dr    (1 + r)

This equation can be rewritten as:
dMV = -    D     dr
    MV    (1 + r)

Equation (2) shows that the interest rate sensitivity is described by the Macaulay duration divided by 1 plus the interest rate. This fraction is widely referred to as the modified duration, so:
dMV = -  Dmod  dr
    MV    
whereby Dmod = modified duration

Equation (3) is commonly expressed in its discrete analogue:
ΔMV = -  Dmod  Δr
    MV    
whereby ∆MV = change in market value, ∆r = change in interest rates
Equation (4) states that the percentage change in the market value of a fixed income instrument resulting from a small change in interest rates can be approximated by multiplying the negative value of the modified duration with the absolute change in interest rates.

Unlike a fixed-income instrument whose value solely depends on interest rates and the credit quality of the borrower, the value of a real estate asset also depends on many property-specific and macro-economic variables such as location, quality of the building, tenants, remaining lease length, demographic variables and inflation expectations. For that reason the modified duration cannot theoretically be determined for a real estate asset; one has to apply empirical analysis.

To do so we use the following regression equation:
LN(MV) = α + β  r + ε

This function allows us to directly estimate the modified duration by deriving empirically the β parameter. This can be demonstrated by differentiating Equation (5) with respect to interest rates, r:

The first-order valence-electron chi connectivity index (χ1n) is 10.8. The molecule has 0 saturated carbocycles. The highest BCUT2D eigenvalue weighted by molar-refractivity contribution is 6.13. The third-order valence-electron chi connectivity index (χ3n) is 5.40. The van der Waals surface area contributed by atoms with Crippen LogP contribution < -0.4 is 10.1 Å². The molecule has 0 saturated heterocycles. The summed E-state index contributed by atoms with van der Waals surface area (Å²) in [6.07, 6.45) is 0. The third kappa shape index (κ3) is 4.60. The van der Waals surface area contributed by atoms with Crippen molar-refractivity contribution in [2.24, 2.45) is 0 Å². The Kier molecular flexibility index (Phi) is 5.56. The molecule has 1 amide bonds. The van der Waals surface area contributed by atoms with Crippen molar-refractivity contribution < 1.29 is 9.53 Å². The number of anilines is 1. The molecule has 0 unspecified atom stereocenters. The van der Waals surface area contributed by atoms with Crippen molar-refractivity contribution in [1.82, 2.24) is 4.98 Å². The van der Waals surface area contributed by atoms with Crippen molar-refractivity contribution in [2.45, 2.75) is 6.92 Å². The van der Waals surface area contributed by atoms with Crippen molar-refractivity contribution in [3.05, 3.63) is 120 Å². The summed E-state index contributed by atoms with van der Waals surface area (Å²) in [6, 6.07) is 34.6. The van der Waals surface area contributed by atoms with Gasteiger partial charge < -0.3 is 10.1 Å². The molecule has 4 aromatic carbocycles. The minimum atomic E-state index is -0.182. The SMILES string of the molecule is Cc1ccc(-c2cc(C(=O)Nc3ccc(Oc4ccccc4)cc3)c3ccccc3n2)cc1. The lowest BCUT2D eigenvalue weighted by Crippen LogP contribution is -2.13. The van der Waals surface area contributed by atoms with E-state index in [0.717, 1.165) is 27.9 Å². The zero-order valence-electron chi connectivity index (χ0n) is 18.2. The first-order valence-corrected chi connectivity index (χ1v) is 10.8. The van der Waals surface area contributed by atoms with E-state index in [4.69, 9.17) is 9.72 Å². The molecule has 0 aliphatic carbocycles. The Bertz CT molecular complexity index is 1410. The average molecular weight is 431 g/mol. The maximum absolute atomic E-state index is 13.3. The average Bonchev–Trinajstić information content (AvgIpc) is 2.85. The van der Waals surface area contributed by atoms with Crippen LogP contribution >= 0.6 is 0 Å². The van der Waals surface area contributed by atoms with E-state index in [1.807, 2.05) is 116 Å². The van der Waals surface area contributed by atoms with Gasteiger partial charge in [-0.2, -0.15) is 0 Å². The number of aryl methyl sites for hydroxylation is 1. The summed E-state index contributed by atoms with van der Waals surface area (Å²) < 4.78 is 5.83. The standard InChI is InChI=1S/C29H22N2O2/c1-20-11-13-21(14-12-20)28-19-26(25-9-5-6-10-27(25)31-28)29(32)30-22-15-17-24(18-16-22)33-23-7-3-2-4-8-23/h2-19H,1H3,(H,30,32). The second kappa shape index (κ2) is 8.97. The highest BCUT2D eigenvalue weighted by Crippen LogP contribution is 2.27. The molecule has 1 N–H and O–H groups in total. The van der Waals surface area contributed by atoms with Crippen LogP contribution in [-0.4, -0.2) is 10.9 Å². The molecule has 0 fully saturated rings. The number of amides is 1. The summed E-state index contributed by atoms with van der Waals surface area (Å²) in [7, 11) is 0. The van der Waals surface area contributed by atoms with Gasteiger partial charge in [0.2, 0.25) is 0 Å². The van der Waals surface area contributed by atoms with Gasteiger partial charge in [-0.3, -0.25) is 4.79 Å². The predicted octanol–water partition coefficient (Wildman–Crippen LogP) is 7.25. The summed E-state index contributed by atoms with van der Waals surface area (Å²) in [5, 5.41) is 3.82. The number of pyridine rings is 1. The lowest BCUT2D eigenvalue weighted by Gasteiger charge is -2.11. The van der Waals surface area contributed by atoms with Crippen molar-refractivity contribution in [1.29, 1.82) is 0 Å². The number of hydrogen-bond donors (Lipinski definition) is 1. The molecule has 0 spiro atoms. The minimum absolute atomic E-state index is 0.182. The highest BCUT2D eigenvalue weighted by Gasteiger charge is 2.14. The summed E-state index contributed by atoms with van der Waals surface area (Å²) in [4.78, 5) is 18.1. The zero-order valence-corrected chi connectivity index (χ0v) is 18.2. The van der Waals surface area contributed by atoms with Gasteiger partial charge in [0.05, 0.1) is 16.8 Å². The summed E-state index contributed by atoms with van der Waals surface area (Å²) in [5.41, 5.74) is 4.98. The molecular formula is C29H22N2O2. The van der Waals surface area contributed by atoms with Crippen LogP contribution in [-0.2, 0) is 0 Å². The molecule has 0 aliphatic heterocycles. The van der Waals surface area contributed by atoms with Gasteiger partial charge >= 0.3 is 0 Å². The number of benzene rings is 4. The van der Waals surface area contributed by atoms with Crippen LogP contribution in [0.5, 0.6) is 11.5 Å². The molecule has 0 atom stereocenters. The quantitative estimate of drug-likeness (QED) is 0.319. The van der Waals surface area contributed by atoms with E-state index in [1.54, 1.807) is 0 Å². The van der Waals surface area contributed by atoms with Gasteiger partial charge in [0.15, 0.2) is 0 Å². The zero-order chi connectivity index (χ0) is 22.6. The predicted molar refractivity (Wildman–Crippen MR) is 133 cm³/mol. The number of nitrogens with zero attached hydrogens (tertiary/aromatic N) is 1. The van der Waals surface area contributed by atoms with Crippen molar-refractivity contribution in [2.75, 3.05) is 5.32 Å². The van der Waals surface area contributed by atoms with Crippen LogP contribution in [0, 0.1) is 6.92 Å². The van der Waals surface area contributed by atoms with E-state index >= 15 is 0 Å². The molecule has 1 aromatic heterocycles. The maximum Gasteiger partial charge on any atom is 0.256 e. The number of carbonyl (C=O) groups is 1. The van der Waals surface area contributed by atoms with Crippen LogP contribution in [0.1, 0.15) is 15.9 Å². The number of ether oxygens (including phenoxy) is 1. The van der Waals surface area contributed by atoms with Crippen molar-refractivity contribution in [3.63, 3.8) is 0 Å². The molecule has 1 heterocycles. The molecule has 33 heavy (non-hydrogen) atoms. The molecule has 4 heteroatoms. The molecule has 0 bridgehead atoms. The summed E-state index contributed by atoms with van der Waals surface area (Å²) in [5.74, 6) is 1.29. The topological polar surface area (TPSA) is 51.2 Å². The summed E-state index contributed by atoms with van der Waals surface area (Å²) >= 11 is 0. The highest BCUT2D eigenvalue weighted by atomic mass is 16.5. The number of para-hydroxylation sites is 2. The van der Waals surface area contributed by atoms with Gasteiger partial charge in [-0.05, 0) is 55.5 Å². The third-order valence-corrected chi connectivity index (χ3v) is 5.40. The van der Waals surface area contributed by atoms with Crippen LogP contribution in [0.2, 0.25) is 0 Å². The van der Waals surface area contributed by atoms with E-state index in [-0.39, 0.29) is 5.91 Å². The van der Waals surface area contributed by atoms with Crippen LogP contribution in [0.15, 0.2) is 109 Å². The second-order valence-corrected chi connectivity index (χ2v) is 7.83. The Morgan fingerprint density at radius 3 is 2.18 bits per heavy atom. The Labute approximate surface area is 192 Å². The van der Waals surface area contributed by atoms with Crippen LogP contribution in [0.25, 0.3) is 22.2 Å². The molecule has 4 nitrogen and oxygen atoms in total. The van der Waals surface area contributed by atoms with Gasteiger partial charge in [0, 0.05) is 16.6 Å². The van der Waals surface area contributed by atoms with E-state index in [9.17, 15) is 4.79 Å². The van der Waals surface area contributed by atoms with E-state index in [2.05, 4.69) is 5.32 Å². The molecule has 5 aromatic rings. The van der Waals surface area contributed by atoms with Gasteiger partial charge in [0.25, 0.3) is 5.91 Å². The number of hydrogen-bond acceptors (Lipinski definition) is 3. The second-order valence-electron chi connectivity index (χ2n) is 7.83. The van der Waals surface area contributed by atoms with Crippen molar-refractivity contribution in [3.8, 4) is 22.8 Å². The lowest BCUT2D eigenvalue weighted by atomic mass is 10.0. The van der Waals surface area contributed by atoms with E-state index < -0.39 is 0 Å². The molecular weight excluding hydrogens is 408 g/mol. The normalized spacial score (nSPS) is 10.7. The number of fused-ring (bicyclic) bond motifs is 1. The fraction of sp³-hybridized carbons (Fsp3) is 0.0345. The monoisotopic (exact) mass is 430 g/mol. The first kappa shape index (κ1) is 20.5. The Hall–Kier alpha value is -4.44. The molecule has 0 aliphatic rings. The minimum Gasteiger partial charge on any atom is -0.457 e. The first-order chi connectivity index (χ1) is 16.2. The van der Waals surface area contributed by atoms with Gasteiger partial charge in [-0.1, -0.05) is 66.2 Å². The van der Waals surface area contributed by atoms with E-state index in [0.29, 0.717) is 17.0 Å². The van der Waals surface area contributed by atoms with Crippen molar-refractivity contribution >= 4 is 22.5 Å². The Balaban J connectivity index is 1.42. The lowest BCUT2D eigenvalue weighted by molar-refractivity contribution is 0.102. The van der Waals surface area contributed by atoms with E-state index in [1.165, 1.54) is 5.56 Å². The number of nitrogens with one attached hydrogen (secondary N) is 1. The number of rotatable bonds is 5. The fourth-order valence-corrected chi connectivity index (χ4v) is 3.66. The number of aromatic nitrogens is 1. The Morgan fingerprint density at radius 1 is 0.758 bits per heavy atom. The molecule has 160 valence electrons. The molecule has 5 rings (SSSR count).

dLn(MV) = β  = dLn(MV) =   1    dMV = - Dmod
    MV    dMV    MV    dr

Equation (6) demonstrates that the first derivative of regression Equation (5) is equal to β and also to the modified duration. Equation (6) therefore proves that the modified duration equals the β parameter that will be found when regressing the natural logarithm of market values, Ln(MV), against interest rates, r. Similarly, it can be proven that this also holds if we substitute market values with price indices in the above equations.

We empirically derive the interest rate sensitivity of residential real estate by estimating the β parameter in Equation (5) for residential properties in Belgium, France, Germany, the Netherlands and the UK.

Data used
Figure 2 describes the data used. The independent variable is the 30-year euro swap rate for countries in the euro-zone, and the 30-year GBP LIBOR swap rate for the UK. Use of long-term interest rates is appropriate given the long-term nature of real estate investments.



Results of our empirical analysis

The results yield interesting similarities, but also noticeable differences. In figure 3 we show the results of the regression analyses specifically for Belgium and France, in graph format, and in figure 4 we show the results for all five countries in table format.


Solvency II prescribes that parameters have to be statistically significant at a 99.5% confidence interval over a one-year period. P-values less than 0.5% indicate that the corresponding parameters meet this requirement. As can be seen in figure 4, the estimated β parameters are statistically significant and negative, confirming the inverse relationship between interest rates and the value of real estate.

Moreover, the results in figure 4 demonstrate that residential real estate has a long modified duration, making it a very attractive asset class for any insurance company with long-term liabilities. The one exception is Germany where the modified duration is only 3.7 years. The differences in duration are most likely caused by differences between local housing markets, mortgage markets and tax incentives stimulating home ownership in each country. However, an in-depth analysis of these differences is beyond the scope of this article.